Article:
When exposure to the rigours of boating damages the tilt tube on a 125 HP Mercury outboard you have to replace it. The tilt tube acts as both the hinge on which the motor tilts and the support for the steering cable. The replacement process involves working with a crane, lubricants and an outboard motor-variation of "the old switcheroo," meaning you replace a part before the engine knows its gone. The project has a high potential for dinged fingers and damaged egos.
Press down on the latch handle at the rear of the motor cover, tilt the motor cover forward and lift the cover off the motor, exposing the lift ring on top of the motor. Move the shop crane to the motor--the motor weights 147 Kilogram, so a lifting device is essential--and insert the crane's hook into the motor's lifting ring.
Raise the motor just enough to relieve the strain on the motor's mounting bolts. Spray a substantial quantity of a moisture-excluding spray lubricant onto and into the tilt tube and wait for an hour, allowing the lubricant to break through the particulates and corrosion that might hold the tilt tube--or the steering cable that passes through it--in place.
Use a 9/16-inch socket and socket wrench to remove the nut that connects the steering link rod to the end of the steering cable. Pull the steering cable from the tilt tube. Place a length of metal pipe of the same outside diameter as the tilt tube against the port edge of the tilt tube--the end of the tilt tube nearest the left side of the boat.
Tap the end of the metal pipe with a hammer, so that the impact breaks the tilt tube free, causing it to move out of its hinge brackets. Grease the outside of the new tilt tube with marine grease. Insert the new tube into the hinge bracket on the port side and pull the old tube out while sliding the new tilt tube into place.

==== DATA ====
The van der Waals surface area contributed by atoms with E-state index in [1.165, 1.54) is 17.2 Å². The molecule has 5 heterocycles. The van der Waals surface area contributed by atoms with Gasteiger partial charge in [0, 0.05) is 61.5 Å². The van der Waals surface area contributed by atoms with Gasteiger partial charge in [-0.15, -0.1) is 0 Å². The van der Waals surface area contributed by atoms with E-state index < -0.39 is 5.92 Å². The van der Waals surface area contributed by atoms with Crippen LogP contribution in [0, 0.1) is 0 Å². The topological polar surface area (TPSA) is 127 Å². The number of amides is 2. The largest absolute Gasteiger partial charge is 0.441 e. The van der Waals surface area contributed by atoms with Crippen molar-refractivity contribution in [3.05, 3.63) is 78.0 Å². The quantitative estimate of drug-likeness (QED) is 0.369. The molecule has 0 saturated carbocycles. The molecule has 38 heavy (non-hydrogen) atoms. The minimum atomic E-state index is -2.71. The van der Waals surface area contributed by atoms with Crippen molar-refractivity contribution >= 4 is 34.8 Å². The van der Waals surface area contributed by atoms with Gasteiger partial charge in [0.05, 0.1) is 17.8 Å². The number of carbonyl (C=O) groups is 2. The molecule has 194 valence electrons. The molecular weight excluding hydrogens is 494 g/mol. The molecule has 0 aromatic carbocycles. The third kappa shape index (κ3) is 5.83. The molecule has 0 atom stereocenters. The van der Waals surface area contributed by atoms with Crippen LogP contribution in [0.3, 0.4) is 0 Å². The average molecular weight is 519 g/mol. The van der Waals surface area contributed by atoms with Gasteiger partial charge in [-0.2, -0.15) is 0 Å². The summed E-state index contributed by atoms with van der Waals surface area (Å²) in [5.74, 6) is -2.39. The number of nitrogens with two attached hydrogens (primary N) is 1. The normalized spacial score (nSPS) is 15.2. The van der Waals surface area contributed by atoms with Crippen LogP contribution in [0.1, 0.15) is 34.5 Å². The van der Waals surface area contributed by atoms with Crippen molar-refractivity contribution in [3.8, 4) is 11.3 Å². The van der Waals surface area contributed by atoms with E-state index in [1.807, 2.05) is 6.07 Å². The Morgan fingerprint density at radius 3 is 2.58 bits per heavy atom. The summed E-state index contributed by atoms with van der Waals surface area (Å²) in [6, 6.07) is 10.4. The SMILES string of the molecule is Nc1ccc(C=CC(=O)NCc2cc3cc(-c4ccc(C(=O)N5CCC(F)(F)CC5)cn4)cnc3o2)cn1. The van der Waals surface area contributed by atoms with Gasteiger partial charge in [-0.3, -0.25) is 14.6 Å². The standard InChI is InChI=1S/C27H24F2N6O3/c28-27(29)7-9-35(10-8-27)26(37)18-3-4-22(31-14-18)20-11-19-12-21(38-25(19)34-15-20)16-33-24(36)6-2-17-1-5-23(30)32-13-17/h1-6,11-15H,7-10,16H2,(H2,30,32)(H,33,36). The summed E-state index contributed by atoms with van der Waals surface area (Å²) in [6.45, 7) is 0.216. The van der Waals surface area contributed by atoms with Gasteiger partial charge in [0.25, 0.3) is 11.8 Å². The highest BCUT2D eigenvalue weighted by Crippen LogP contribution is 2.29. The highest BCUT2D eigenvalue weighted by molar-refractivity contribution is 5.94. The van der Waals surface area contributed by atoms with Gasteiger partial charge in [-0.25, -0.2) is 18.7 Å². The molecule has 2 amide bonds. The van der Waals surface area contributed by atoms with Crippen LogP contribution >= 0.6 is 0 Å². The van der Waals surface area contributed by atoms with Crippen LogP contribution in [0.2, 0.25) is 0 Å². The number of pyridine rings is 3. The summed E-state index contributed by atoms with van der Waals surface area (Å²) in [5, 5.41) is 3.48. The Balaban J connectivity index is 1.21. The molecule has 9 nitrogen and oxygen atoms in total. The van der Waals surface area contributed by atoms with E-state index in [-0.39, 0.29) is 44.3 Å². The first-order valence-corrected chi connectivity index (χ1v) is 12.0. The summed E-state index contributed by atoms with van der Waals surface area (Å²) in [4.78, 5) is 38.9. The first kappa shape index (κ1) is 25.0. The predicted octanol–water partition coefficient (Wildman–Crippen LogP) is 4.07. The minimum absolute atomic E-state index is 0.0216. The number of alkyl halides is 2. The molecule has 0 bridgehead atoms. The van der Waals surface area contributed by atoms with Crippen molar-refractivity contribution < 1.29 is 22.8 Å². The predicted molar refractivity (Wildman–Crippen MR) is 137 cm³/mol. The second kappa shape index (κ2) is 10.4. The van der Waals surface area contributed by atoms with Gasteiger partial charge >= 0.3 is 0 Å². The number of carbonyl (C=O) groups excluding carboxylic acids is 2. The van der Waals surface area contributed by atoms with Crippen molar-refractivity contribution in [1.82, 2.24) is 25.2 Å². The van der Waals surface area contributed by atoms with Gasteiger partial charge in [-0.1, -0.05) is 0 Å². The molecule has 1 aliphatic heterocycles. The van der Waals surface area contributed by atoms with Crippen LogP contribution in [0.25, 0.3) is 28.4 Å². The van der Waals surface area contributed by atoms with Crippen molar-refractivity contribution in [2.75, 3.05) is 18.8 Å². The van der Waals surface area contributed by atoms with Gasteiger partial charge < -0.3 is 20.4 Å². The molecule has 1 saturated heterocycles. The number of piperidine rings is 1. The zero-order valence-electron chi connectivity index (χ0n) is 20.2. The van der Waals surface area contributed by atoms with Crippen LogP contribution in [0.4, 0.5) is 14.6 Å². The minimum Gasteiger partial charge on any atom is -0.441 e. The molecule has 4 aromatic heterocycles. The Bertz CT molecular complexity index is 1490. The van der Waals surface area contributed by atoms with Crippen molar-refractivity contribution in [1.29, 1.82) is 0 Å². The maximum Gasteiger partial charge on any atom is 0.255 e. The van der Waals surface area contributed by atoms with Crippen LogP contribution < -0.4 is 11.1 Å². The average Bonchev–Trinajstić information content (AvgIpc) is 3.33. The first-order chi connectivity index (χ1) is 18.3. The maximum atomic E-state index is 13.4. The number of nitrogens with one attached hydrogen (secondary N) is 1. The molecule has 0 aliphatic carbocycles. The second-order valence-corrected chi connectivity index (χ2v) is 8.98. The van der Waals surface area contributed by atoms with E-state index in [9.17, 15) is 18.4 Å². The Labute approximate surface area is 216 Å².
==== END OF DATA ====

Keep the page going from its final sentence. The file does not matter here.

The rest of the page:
Apply a liberal coating of grease to the end of the steering cable, insert the cable through the tilt tube and reconnect the steering link rod to the end of the cable, tightening the 9/16-inch nut with the socket wrench.
Lower the crane's rig, allowing the motor mounting bolts to take the weight of the motor once again, but watch for problems with the new tilt tube. If none appear, lower the rig and remove the hook from the motor's lift ring.
Move the crane away from the motor. Replace the motor cover, front edge first, then lower the rear of the cover into place and re-engage the cover latch.
Determine the outside diameter of the tilt tube before you need to replace it and have a machine shop custom make a punch that size.
Always wear safety glasses when involved in heavy work around a boat. Keep your hands away from heavy, moving objects.